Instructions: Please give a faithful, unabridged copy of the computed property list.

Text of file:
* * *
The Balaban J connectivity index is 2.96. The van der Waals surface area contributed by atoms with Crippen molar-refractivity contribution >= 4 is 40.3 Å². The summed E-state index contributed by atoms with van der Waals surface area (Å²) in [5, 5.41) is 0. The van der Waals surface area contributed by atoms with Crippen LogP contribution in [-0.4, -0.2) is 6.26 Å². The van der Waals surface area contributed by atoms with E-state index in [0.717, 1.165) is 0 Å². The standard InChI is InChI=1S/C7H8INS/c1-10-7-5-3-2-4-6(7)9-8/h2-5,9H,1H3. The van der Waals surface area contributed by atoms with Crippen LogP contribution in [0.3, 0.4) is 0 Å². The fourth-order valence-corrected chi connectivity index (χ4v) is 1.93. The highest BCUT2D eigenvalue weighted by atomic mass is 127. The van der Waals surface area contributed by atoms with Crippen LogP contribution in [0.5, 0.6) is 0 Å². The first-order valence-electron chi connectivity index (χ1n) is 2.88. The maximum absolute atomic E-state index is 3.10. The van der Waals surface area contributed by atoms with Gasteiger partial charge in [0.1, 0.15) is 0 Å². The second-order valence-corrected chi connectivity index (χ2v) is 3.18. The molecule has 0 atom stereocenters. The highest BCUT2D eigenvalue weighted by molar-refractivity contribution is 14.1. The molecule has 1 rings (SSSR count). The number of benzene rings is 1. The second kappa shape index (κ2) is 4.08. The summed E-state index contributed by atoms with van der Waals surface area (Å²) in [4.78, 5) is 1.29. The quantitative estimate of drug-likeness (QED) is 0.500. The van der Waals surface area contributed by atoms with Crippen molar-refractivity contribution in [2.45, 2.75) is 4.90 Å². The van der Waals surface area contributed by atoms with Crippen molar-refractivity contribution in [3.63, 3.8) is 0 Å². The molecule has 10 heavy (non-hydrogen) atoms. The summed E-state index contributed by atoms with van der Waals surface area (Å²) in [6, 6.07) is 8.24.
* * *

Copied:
The Balaban J connectivity index is 2.96. The van der Waals surface area contributed by atoms with Crippen molar-refractivity contribution >= 4 is 40.3 Å². The summed E-state index contributed by atoms with van der Waals surface area (Å²) in [5, 5.41) is 0. The van der Waals surface area contributed by atoms with Crippen LogP contribution in [-0.4, -0.2) is 6.26 Å². The van der Waals surface area contributed by atoms with E-state index in [0.717, 1.165) is 0 Å². The standard InChI is InChI=1S/C7H8INS/c1-10-7-5-3-2-4-6(7)9-8/h2-5,9H,1H3. The van der Waals surface area contributed by atoms with Crippen LogP contribution in [0.3, 0.4) is 0 Å². The fourth-order valence-corrected chi connectivity index (χ4v) is 1.93. The highest BCUT2D eigenvalue weighted by atomic mass is 127. The van der Waals surface area contributed by atoms with Crippen LogP contribution in [0.5, 0.6) is 0 Å². The first-order valence-electron chi connectivity index (χ1n) is 2.88. The maximum absolute atomic E-state index is 3.10. The van der Waals surface area contributed by atoms with Gasteiger partial charge in [0.1, 0.15) is 0 Å². The second-order valence-corrected chi connectivity index (χ2v) is 3.18. The molecule has 0 atom stereocenters. The highest BCUT2D eigenvalue weighted by molar-refractivity contribution is 14.1. The molecule has 1 rings (SSSR count). The number of benzene rings is 1. The second kappa shape index (κ2) is 4.08. The summed E-state index contributed by atoms with van der Waals surface area (Å²) in [4.78, 5) is 1.29. The quantitative estimate of drug-likeness (QED) is 0.500. The van der Waals surface area contributed by atoms with Crippen molar-refractivity contribution in [2.45, 2.75) is 4.90 Å². The van der Waals surface area contributed by atoms with Crippen molar-refractivity contribution in [3.63, 3.8) is 0 Å². The molecule has 10 heavy (non-hydrogen) atoms. The summed E-state index contributed by atoms with van der Waals surface area (Å²) in [6, 6.07) is 8.24.